Test Catalog

Test Id : ACHE_

Acetylcholinesterase, Amniotic Fluid

Useful For
Suggests clinical disorders or settings where the test may be helpful

Diagnosing open neural tube defects and, to a lesser degree, ventral wall defects

Special Instructions
Library of PDFs including pertinent information and forms related to the test

Method Name
A short description of the method used to perform the test

Polyacrylamide Electrophoresis

NY State Available
Indicates the status of NY State approval and if the test is orderable for NY State clients.


Reporting Name
Lists a shorter or abbreviated version of the Published Name for a test

Acetylcholinesterase, AF

Lists additional common names for a test, as an aid in searching

AChE-AF (Acetylcholinesterase, Amniotic Fluid)

Amniotic Fluid, Acetylcholinesterase

Specimen Type
Describes the specimen type validated for testing

Amniotic Fld

Additional Testing Requirements

If chromosome studies are also requested, see CHRAF / Chromosome Analysis, Amniotic Fluid for specimen requirements. When requested with chromosome analysis, the specimen cannot be frozen.

Necessary Information

Gestational age at amniocentesis is required.

Second Trimester Maternal Screening Alpha-Fetoprotein (AFP)/QUAD Screen Patient Information (T595) is required.


Question ID Description Answers
GACHE Gestational Age (ACHE)

Specimen Required
Defines the optimal specimen required to perform the test and the preferred volume to complete testing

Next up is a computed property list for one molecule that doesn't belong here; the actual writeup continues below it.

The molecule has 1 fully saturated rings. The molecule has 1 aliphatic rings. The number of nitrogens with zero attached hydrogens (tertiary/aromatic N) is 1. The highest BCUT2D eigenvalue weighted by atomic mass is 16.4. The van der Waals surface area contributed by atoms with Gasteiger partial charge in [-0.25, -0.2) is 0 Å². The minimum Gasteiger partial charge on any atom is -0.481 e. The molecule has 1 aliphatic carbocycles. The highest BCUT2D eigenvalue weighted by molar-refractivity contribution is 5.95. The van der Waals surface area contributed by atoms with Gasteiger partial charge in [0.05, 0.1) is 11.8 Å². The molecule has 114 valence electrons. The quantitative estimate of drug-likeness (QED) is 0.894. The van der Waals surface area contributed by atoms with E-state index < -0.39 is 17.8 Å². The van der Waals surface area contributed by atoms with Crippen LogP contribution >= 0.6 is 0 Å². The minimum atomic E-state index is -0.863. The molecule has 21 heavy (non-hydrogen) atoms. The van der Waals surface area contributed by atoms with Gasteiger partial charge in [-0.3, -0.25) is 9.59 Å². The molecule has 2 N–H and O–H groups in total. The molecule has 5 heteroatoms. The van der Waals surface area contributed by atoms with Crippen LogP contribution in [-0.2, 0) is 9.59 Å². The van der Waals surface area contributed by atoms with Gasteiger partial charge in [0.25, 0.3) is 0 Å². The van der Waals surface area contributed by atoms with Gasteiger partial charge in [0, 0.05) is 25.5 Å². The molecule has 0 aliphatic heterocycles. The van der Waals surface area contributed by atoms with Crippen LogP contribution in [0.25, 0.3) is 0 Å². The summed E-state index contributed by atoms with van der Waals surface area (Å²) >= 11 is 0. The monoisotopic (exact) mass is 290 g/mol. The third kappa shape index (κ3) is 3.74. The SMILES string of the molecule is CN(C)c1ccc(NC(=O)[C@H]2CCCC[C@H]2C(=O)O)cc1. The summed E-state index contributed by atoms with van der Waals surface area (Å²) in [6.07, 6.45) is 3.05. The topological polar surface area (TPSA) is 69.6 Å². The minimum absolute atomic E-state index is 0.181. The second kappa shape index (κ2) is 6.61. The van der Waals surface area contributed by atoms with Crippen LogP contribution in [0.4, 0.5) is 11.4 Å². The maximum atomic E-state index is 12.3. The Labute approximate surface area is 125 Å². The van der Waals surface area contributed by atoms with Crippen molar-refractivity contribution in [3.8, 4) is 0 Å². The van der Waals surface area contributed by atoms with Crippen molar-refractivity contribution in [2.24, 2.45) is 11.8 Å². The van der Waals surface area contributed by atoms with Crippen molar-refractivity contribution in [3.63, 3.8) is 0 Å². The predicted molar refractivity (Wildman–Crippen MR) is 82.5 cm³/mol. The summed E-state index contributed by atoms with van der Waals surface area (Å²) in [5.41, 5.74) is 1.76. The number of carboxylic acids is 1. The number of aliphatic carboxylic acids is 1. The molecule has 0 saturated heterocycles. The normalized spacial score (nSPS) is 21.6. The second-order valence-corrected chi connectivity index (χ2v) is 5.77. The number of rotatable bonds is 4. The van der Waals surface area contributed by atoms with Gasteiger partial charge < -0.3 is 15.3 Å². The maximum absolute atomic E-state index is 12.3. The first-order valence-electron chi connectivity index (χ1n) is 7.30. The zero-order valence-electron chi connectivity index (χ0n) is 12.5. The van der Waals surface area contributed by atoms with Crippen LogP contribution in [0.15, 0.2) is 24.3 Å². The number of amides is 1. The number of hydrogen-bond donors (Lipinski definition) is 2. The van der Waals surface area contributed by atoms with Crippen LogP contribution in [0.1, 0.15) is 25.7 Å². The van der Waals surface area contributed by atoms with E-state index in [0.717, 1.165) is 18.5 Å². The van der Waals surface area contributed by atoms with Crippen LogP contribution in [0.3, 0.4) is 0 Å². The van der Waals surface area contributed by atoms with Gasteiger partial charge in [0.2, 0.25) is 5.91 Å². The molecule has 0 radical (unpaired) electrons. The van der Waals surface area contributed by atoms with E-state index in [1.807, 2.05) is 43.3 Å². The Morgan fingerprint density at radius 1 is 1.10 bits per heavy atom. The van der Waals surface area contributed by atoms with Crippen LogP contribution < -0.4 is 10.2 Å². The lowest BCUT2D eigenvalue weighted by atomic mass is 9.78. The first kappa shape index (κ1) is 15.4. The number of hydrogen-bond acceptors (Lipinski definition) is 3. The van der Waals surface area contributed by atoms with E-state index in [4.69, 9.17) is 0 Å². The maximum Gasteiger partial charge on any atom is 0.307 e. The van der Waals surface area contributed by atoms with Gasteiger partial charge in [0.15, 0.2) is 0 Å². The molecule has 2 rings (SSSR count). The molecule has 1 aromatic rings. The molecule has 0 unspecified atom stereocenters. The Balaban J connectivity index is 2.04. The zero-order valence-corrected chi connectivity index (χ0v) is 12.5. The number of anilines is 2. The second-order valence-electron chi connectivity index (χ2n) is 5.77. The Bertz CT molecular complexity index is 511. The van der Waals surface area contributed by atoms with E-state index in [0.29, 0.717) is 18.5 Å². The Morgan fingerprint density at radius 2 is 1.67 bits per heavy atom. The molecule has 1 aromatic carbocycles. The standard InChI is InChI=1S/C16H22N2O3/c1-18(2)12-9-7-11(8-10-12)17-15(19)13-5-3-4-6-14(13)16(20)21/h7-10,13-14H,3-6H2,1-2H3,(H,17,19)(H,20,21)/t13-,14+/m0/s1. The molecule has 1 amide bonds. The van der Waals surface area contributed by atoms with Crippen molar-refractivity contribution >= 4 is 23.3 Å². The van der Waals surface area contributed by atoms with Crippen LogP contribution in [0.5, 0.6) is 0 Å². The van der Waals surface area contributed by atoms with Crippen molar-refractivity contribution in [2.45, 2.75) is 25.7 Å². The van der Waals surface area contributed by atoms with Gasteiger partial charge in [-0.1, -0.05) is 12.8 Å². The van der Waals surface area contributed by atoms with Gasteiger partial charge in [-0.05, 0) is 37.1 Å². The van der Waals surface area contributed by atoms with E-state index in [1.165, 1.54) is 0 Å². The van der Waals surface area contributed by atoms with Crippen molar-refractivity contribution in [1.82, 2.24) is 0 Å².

Container/Tube: Amniotic fluid container

Specimen Volume: 1 mL

Collection Instructions: A specimen from the 14- to 18-week gestational period of pregnancy is preferred. Amniotic fluid from the 14- to 21-week gestational period is acceptable.

Special Instructions
Library of PDFs including pertinent information and forms related to the test


Specimen Minimum Volume
Defines the amount of sample necessary to provide a clinically relevant result as determined by the Testing Laboratory

0.3 mL

Reject Due To
Identifies specimen types and conditions that may cause the specimen to be rejected

Gross hemolysis OK
Gross icterus OK

Specimen Stability Information
Provides a description of the temperatures required to transport a specimen to the performing laboratory, alternate acceptable temperatures are also included

Specimen Type Temperature Time Special Container
Amniotic Fld Refrigerated (preferred) 365 days
Frozen 365 days
Ambient 14 days

Useful For
Suggests clinical disorders or settings where the test may be helpful

Diagnosing open neural tube defects and, to a lesser degree, ventral wall defects

Clinical Information
Discusses physiology, pathophysiology, and general clinical aspects, as they relate to a laboratory test

Neural tube defects (NTD) are a type of birth defect involving openings along the brain and spine. They develop in the early embryonic period when the neural tube fails to close completely. NTD can vary widely in severity. Anencephaly represents the most severe type of NTD, which occurs when the cranial end fails to develop properly, resulting in an absence of the forebrain, the area of the skull that covers the brain, and the skin. Most infants with anencephaly are stillborn or die shortly after birth. NTD along the spine are referred to as spina bifida. Individuals with spina bifida may experience hydrocephalus, urinary and bowel dysfunction, club foot, lower body weakness, and loss of feeling or paralysis. Severity varies depending upon whether the NTD is covered by skin, whether herniation of the meninges and spinal cord are present, and the location of the lesion. NTD not covered by skin are referred to as open NTD and are typically more severe than closed NTD. Likewise, those presenting with herniation and higher on the spinal column are typically more severe.